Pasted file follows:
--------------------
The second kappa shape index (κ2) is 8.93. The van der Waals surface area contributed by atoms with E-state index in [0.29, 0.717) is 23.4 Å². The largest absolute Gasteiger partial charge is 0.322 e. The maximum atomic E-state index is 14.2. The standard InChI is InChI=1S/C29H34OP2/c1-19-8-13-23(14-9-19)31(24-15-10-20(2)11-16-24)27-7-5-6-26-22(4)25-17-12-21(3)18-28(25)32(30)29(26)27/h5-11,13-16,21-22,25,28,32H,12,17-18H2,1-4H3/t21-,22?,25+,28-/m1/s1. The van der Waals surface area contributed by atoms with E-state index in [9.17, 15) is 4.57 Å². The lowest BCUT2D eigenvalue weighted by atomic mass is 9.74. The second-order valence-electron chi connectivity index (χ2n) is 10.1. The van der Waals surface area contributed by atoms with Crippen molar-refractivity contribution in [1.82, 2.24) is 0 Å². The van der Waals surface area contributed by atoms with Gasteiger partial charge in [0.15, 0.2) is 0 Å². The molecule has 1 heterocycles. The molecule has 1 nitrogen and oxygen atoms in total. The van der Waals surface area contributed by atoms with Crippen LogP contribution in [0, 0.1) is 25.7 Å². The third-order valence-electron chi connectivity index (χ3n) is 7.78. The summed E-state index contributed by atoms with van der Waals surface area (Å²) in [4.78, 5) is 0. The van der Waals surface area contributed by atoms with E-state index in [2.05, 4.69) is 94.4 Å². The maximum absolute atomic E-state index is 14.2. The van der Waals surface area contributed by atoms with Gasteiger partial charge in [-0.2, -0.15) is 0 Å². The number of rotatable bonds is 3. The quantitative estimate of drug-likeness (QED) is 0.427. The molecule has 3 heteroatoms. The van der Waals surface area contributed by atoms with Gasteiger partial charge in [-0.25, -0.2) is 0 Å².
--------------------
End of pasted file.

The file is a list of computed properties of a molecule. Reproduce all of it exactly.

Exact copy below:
The second kappa shape index (κ2) is 8.93. The van der Waals surface area contributed by atoms with E-state index in [0.29, 0.717) is 23.4 Å². The largest absolute Gasteiger partial charge is 0.322 e. The maximum atomic E-state index is 14.2. The standard InChI is InChI=1S/C29H34OP2/c1-19-8-13-23(14-9-19)31(24-15-10-20(2)11-16-24)27-7-5-6-26-22(4)25-17-12-21(3)18-28(25)32(30)29(26)27/h5-11,13-16,21-22,25,28,32H,12,17-18H2,1-4H3/t21-,22?,25+,28-/m1/s1. The van der Waals surface area contributed by atoms with E-state index in [9.17, 15) is 4.57 Å². The lowest BCUT2D eigenvalue weighted by atomic mass is 9.74. The second-order valence-electron chi connectivity index (χ2n) is 10.1. The van der Waals surface area contributed by atoms with Crippen molar-refractivity contribution in [1.82, 2.24) is 0 Å². The van der Waals surface area contributed by atoms with Gasteiger partial charge in [0.15, 0.2) is 0 Å². The molecule has 1 heterocycles. The molecule has 1 nitrogen and oxygen atoms in total. The van der Waals surface area contributed by atoms with Crippen LogP contribution in [0, 0.1) is 25.7 Å². The third-order valence-electron chi connectivity index (χ3n) is 7.78. The summed E-state index contributed by atoms with van der Waals surface area (Å²) in [4.78, 5) is 0. The van der Waals surface area contributed by atoms with E-state index in [2.05, 4.69) is 94.4 Å². The maximum absolute atomic E-state index is 14.2. The van der Waals surface area contributed by atoms with Gasteiger partial charge in [-0.2, -0.15) is 0 Å². The number of rotatable bonds is 3. The quantitative estimate of drug-likeness (QED) is 0.427. The molecule has 3 heteroatoms. The van der Waals surface area contributed by atoms with Gasteiger partial charge in [-0.25, -0.2) is 0 Å².